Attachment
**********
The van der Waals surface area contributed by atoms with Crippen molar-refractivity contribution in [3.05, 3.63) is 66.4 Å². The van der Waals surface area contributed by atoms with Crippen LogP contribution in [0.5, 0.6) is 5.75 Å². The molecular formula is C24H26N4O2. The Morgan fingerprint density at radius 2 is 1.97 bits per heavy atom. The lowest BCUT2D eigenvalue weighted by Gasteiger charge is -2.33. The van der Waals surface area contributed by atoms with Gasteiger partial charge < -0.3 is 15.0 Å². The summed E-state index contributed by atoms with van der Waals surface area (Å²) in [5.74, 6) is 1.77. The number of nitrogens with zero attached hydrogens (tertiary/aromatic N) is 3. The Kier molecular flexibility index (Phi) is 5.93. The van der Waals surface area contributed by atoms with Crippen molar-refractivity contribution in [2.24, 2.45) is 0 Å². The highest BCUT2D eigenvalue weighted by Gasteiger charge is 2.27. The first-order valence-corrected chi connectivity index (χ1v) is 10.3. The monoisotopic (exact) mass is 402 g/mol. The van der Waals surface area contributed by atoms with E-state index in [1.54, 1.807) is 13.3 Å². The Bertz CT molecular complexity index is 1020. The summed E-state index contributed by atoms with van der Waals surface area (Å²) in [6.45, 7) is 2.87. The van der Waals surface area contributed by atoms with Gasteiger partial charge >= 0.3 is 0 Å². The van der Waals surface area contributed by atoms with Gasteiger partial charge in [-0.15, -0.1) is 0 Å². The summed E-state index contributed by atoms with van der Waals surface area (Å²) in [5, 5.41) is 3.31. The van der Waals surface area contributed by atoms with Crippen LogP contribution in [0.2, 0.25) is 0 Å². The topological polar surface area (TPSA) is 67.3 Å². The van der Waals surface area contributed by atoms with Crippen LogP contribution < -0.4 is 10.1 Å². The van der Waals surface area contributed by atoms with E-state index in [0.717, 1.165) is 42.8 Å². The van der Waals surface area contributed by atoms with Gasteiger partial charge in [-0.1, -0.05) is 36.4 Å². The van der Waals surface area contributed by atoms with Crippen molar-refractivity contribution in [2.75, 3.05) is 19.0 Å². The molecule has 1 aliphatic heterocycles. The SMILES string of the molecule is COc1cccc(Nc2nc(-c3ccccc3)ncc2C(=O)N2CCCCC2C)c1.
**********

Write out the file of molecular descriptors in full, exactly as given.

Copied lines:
The van der Waals surface area contributed by atoms with Crippen molar-refractivity contribution in [3.05, 3.63) is 66.4 Å². The van der Waals surface area contributed by atoms with Crippen LogP contribution in [0.5, 0.6) is 5.75 Å². The molecular formula is C24H26N4O2. The Morgan fingerprint density at radius 2 is 1.97 bits per heavy atom. The lowest BCUT2D eigenvalue weighted by Gasteiger charge is -2.33. The van der Waals surface area contributed by atoms with Gasteiger partial charge < -0.3 is 15.0 Å². The summed E-state index contributed by atoms with van der Waals surface area (Å²) in [5.74, 6) is 1.77. The number of nitrogens with zero attached hydrogens (tertiary/aromatic N) is 3. The Kier molecular flexibility index (Phi) is 5.93. The van der Waals surface area contributed by atoms with Crippen molar-refractivity contribution in [2.24, 2.45) is 0 Å². The highest BCUT2D eigenvalue weighted by Gasteiger charge is 2.27. The first-order valence-corrected chi connectivity index (χ1v) is 10.3. The monoisotopic (exact) mass is 402 g/mol. The van der Waals surface area contributed by atoms with E-state index in [1.54, 1.807) is 13.3 Å². The Bertz CT molecular complexity index is 1020. The summed E-state index contributed by atoms with van der Waals surface area (Å²) in [6.45, 7) is 2.87. The van der Waals surface area contributed by atoms with Gasteiger partial charge >= 0.3 is 0 Å². The van der Waals surface area contributed by atoms with Gasteiger partial charge in [-0.15, -0.1) is 0 Å². The summed E-state index contributed by atoms with van der Waals surface area (Å²) in [5, 5.41) is 3.31. The van der Waals surface area contributed by atoms with Crippen LogP contribution in [0.2, 0.25) is 0 Å². The topological polar surface area (TPSA) is 67.3 Å². The van der Waals surface area contributed by atoms with Crippen LogP contribution < -0.4 is 10.1 Å². The van der Waals surface area contributed by atoms with E-state index in [0.717, 1.165) is 42.8 Å². The van der Waals surface area contributed by atoms with Gasteiger partial charge in [-0.1, -0.05) is 36.4 Å². The van der Waals surface area contributed by atoms with Crippen molar-refractivity contribution in [2.75, 3.05) is 19.0 Å². The molecule has 1 aliphatic heterocycles. The SMILES string of the molecule is COc1cccc(Nc2nc(-c3ccccc3)ncc2C(=O)N2CCCCC2C)c1.